Nuclear medicine is a branch of medicine within medical imaging that uses nuclear properties for in diagnosis and therapy. More specifically, nuclear medicine is a part of molecular imaging because it produces images that reflect biological processes that take place at the cellular and subcellular level. Nuclear medicine uses small amounts of radioactive material to diagnose or treat a variety of diseases, including many types of cancers, heart disease and certain other abnormalities within the body.
Depending on the type of nuclear medicine exam you are undergoing, the radiotracer is either injected into a vein, swallowed or inhaled as a gas and eventually accumulates in the organ or area of your body being examined, where it gives off energy in the form of gamma rays.
This energy is detected by a few different types of devices:
- Gamma camera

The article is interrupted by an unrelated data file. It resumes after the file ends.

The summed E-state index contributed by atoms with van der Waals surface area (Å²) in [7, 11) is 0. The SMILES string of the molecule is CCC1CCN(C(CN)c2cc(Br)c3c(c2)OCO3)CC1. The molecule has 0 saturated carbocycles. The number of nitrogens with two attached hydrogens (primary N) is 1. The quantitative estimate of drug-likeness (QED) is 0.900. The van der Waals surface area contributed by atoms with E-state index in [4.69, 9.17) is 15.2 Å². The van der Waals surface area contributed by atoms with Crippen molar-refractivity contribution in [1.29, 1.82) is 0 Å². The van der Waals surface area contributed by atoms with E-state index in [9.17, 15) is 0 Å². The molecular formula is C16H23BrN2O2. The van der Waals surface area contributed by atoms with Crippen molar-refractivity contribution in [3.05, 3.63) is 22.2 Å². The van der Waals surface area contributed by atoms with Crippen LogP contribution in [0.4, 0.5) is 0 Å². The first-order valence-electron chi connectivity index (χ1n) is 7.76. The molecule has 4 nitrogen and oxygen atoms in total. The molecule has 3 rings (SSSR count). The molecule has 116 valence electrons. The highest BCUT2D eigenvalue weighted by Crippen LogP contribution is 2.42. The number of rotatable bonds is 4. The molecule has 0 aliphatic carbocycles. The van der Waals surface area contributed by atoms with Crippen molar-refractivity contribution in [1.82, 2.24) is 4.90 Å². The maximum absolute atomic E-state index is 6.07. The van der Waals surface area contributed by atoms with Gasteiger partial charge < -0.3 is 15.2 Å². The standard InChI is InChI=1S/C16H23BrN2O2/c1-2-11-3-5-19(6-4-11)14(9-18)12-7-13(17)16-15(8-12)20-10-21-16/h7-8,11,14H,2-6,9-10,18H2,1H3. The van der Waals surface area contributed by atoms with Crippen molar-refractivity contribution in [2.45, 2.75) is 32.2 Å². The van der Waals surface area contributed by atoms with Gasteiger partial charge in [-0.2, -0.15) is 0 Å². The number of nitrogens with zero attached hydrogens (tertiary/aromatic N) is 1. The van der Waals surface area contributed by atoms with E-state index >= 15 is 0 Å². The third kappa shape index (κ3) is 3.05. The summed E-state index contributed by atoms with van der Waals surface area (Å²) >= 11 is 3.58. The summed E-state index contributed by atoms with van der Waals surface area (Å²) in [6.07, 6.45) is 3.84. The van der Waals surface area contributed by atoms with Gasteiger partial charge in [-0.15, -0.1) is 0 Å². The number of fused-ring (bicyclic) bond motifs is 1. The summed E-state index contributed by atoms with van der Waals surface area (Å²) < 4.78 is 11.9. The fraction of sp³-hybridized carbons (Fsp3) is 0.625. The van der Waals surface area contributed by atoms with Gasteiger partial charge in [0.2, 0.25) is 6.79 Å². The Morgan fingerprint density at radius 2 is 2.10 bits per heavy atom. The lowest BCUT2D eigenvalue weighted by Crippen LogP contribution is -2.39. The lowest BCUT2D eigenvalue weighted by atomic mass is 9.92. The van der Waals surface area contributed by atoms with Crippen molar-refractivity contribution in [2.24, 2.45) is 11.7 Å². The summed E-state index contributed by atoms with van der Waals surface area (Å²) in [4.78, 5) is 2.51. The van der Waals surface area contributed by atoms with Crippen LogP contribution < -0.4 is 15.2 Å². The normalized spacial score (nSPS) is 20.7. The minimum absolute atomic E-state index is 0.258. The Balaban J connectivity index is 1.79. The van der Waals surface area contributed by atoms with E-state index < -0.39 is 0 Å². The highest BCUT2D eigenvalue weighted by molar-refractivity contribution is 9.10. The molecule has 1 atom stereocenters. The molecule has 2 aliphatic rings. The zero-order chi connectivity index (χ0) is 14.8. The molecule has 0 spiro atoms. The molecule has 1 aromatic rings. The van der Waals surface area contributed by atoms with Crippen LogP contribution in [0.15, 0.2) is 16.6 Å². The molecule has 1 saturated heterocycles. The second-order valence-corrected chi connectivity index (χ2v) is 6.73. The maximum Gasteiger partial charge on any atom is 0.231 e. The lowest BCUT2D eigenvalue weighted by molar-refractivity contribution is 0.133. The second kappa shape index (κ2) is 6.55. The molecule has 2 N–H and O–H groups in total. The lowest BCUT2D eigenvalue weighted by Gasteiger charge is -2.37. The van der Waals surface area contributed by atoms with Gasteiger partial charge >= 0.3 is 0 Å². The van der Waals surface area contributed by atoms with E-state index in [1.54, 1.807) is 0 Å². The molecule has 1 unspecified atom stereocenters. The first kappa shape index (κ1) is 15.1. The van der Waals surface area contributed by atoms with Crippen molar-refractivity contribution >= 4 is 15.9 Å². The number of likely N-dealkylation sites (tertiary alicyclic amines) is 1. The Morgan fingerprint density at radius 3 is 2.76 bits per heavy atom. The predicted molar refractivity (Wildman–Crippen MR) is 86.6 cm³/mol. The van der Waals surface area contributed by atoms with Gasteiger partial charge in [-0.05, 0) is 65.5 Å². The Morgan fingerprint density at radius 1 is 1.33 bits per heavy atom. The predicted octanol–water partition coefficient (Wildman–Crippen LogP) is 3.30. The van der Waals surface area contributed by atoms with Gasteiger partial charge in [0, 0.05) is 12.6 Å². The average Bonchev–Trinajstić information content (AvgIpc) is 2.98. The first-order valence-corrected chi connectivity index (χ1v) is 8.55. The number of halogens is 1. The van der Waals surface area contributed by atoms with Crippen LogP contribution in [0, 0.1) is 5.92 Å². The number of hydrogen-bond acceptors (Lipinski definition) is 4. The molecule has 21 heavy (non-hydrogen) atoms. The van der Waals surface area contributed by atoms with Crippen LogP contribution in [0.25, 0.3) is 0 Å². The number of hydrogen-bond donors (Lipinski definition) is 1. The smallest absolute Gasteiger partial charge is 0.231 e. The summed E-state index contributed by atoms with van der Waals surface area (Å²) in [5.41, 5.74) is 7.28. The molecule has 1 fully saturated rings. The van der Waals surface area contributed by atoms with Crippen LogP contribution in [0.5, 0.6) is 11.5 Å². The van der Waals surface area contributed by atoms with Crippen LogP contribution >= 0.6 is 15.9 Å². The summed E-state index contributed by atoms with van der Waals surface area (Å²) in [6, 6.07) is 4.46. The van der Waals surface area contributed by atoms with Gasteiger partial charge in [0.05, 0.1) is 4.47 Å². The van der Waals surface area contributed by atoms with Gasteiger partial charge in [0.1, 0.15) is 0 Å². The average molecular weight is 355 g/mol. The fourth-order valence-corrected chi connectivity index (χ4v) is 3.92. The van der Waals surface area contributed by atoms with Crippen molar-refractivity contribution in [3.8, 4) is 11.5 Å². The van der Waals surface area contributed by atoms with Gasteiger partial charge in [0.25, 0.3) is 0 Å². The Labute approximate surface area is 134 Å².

- Positron Emission Tomography (PET) scanner and/or probe
- Single Photon Emission Computed Tomography (SPECT)
These devices work together with a computer to measure the amount of radiotracer absorbed by your body and to produce special pictures offering details on both the structure and function of organs and tissues.
Nuclear medicine therapies include:
- Radioactive iodine (I-131) therapy used to treat hyperthyroidism (overactive thyroid gland, for example, Graves' disease) and thyroid cancer.
- Radioactive antibodies used to treat certain forms of lymphoma (cancer of the lymphatic system).
- Radioactive phosphorus (P-32) used to treat certain blood disorders.
- Radioactive materials used to treat painful tumor metastases to the bones.